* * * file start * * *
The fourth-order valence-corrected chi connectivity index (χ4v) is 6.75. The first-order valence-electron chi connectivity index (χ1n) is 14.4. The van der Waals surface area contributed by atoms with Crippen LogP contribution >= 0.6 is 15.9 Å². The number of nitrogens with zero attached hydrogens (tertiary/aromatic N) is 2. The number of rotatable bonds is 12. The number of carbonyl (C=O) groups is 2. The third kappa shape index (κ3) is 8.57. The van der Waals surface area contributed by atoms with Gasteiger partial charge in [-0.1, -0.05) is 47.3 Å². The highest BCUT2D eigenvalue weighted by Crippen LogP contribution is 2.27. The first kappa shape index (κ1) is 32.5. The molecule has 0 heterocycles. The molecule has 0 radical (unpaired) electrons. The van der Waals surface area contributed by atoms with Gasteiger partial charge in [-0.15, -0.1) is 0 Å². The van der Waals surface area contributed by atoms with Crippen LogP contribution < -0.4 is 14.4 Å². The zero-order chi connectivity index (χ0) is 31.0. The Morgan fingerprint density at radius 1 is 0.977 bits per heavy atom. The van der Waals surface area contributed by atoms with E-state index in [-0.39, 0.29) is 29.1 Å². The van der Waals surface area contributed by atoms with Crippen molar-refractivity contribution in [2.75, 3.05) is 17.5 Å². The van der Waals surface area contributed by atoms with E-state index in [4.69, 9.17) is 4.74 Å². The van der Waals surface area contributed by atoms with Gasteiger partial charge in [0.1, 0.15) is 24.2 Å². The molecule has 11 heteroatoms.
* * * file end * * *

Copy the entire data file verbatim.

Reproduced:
The fourth-order valence-corrected chi connectivity index (χ4v) is 6.75. The first-order valence-electron chi connectivity index (χ1n) is 14.4. The van der Waals surface area contributed by atoms with Crippen LogP contribution >= 0.6 is 15.9 Å². The number of nitrogens with zero attached hydrogens (tertiary/aromatic N) is 2. The number of rotatable bonds is 12. The number of carbonyl (C=O) groups is 2. The third kappa shape index (κ3) is 8.57. The van der Waals surface area contributed by atoms with Gasteiger partial charge in [-0.1, -0.05) is 47.3 Å². The highest BCUT2D eigenvalue weighted by Crippen LogP contribution is 2.27. The first kappa shape index (κ1) is 32.5. The molecule has 0 heterocycles. The molecule has 0 radical (unpaired) electrons. The van der Waals surface area contributed by atoms with Gasteiger partial charge in [-0.15, -0.1) is 0 Å². The van der Waals surface area contributed by atoms with Crippen LogP contribution < -0.4 is 14.4 Å². The zero-order chi connectivity index (χ0) is 31.0. The Morgan fingerprint density at radius 1 is 0.977 bits per heavy atom. The van der Waals surface area contributed by atoms with E-state index in [-0.39, 0.29) is 29.1 Å². The van der Waals surface area contributed by atoms with Crippen molar-refractivity contribution in [2.75, 3.05) is 17.5 Å². The van der Waals surface area contributed by atoms with E-state index in [4.69, 9.17) is 4.74 Å². The van der Waals surface area contributed by atoms with Gasteiger partial charge in [0.1, 0.15) is 24.2 Å². The molecule has 11 heteroatoms.